rose_beggar_kids-2 (99k image)When I got back to my room that day, I cried over those little boys. They just wanted to come with us, they wanted us to take them out of their insignificant, impossibly hungry lives. I cannot know when or why their parents left them, or how they found their way to this busy neighborhood where no one gives them a second glance, except the security officers for the grocery store on the first floor of my hotel who whack the boys with long, thin sticks when they are causing too much of a bother. I brought them some of my leftover Chinese food the other day, in what I hoped would be a more fruitful gesture than simply giving them a few taka. As I approached the group of boys with the box in my hand, the oldest one came over and grabbed at the box. I held on to the box for a moment, trying to explain that he needed to share with the other boys. Instead of remaining a humble, discreet gesture, my giving food to the hungry boys became a tug-of-war. Our antics attracted much attention, and I quickly let go of the box when I realized what was happening.

I did not expect the Nobel Peace Prize for my small gift, but at least expected an air of thanks from the obviously starving boys. Instead, I received a heaviness in my heart over the realization that they are simply so hungry that they cannot take the one moment to appreciate or say thanks. They must immediately fight for that cold chow mien because an extra few bites means less pain when they struggle to find sleep that night. A few days later, I saw a man give a shriveled beggar woman a coin (the largest coin in Bangladesh is 5 taka, or 14 cents) and take change for his gift from among the few other coins in her wrinkled hand. I suppose I can understand the boys' skepticism and survival instincts.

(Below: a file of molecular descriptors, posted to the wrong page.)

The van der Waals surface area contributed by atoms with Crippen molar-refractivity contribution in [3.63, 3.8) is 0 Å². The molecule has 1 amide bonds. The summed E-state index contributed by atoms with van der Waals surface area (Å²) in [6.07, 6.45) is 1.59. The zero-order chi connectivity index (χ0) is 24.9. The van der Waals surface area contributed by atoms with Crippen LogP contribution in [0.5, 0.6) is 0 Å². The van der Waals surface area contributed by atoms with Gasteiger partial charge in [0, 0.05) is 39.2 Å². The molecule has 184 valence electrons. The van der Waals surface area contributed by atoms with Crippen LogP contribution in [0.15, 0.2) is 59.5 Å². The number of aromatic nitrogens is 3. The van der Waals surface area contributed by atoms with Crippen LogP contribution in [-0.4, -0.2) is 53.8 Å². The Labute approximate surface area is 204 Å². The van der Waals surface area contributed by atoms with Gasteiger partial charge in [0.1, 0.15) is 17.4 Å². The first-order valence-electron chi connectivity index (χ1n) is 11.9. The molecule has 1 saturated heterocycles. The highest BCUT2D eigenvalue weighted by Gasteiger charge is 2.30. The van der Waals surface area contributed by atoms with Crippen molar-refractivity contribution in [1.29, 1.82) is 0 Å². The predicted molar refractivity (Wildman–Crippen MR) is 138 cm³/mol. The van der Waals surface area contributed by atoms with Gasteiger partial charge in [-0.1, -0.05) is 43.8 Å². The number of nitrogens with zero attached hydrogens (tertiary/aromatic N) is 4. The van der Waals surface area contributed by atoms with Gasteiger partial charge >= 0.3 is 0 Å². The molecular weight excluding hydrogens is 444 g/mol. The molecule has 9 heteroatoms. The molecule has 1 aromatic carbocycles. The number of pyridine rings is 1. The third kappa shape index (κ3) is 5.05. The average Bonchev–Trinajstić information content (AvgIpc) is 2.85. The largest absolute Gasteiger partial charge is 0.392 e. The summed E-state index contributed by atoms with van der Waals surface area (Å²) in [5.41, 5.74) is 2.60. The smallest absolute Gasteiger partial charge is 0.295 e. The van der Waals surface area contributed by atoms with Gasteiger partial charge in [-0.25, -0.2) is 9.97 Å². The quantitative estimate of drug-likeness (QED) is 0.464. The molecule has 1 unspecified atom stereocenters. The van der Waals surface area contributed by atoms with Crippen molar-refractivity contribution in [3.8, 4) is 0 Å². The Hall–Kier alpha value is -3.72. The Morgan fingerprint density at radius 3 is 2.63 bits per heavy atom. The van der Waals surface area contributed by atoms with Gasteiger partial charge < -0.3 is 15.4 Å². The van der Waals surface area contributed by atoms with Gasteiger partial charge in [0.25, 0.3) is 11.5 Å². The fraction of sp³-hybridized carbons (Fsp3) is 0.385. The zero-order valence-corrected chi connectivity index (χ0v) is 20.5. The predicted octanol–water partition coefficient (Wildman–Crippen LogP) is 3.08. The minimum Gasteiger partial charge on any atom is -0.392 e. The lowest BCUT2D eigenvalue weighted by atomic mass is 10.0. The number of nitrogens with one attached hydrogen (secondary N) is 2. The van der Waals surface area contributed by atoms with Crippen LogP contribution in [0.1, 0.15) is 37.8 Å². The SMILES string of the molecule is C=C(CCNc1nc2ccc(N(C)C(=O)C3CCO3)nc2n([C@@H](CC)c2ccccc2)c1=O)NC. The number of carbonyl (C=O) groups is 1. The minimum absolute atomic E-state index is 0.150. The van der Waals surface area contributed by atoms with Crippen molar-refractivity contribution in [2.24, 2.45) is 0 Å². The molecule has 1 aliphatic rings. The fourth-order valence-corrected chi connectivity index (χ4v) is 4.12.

Some of the beggars are sadly familiar to me now. When I walk across the street to go to the Bank, I pass a squatting old man, whose wrinkled hand reaches up toward me, but he doesn't even bother to crane his head up to look us in the eyes. Perhaps he is too ashamed. Perhaps his neck causes him too much pain from years of sitting so low on the ground and looking up so high. A little girl sleeps on the dirty, hard metal of the overpass a few feet away from where the man squats. It is regrettably clear that she has slept there for most of her life, since the sweltering heat and the constant din of blaring horns and thundering bus engines doesn't wake her.

While some of the beggars are heartbreaking in their hopelessness, some of them can inspire me rose_beggar_kids-3 (56k image)despite their destitution. Dhaka University is in old Dhaka, a particularly busy and populated area of the city. One day I drove through the campus and visited a monument to the language movement. The language movement was a protest initiated by Dhaka University students in 1952 when then-West Pakistan refused to recognize East Pakistan's Bengali as an official language of the country. The monument is modest, and functions as a meeting place and calm respite in the middle of such a crowded, unpredictable city. The moment I got out of the car, I was surrounded by young beggar children, most of whom were selling small candies or other strange, useless trinkets. The scene was so over-the-top to me, and I was already attracting so much attention, that I decided to initiate a game of chase with the kids. We ended up having a lot of fun, and it is a more triumphant memory than my embarrassing episode with the hungry boys and the Chinese food leftovers.